Vol. 12, No. 11 June 3 - 16, 1999



     
 

Coalition Presses Armory Proposal

By JORDAN MOSS

The Northwest Bronx Community and Clergy Coalition continued to press its proposal for rehabilitating the Kingsbridge Armory in a meeting last week with Adolfo Carrion, the city councilman who represents the area including the facility.

Parent activists with the group asked Carrion, in the session at Our Lady of Angels Church in Kingsbridge, to support their proposal, which includes reconfiguring the structure's interior to make room for three public schools, a theater, a green market and other community uses. Carrion stopped short of giving his backing, saying he wanted to study the financial details of the plan.

But Carrion told the group that their organizing was making its mark on the debate around what do with the building, which was vacated by the National Guard in 1994.

"What you've done in terms of advocating for education space is important because every proposal I'm seeing [has space for schools], Carrion said. "This community's proposal is now influencing every other proposal." Until now, many proposals for the site have relied heavily on commercial uses and few, if any, Bronx elected officials have supported using any part of the complex for public schools. Carrion said including schools makes sense because it would provide a guaranteed funding stream for whoever takes on the mammoth project.

Carrion also said he wants the Kingsbridge Armory Task Force to meet in the Bronx, and he suggested that the group press the administration to do so. The task force, a group representing a variety of city agencies, was formed in March by Mayor Rudolph Giuliani. Carrion was not originally on the task force but succeeded in convincing the administration to appoint him.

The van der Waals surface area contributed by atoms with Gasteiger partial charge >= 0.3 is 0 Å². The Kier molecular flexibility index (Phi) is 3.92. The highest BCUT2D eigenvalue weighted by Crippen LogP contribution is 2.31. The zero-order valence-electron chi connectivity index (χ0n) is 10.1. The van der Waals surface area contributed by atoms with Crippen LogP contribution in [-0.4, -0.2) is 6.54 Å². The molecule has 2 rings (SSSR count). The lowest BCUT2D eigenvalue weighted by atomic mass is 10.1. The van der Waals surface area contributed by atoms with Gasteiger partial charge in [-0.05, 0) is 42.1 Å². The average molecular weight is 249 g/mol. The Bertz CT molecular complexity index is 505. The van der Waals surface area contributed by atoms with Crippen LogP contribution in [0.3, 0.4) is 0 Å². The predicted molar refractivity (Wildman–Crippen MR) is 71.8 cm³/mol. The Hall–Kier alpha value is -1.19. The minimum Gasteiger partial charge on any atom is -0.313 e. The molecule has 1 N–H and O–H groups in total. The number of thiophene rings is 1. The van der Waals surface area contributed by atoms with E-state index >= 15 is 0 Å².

There is approximately $29 million in unspent funds originally designated for the armory, but most of that money has been placed by the Giuliani administration in a more general pool of facilities funds and pushed into the "outyears" of the city budget, meaning that when and how the funds will be spent is very much up in the air. Carrion has met with administration officials on the matter, but said it will be difficult to free the money until a proposal emerges that the city supports.

Carrion agreed to try to set up a meeting for the coalition with City Council Speaker Peter Vallone to discuss the armory.

Ronn Jordan, a Norwood parent, who presented the proposal to Carrion at the meeting, said rehabilitating the armory into a state-of-the art educational complex would be a magnet for good teachers and administrators.

"We want to put something here that's going to attract the best teachers," Jordan said. "It's not going to happen in broken-down buildings where you have 50 kids in a classroom."

Jordan said it was "good to hear [Carrion] say he's willing to work with us."

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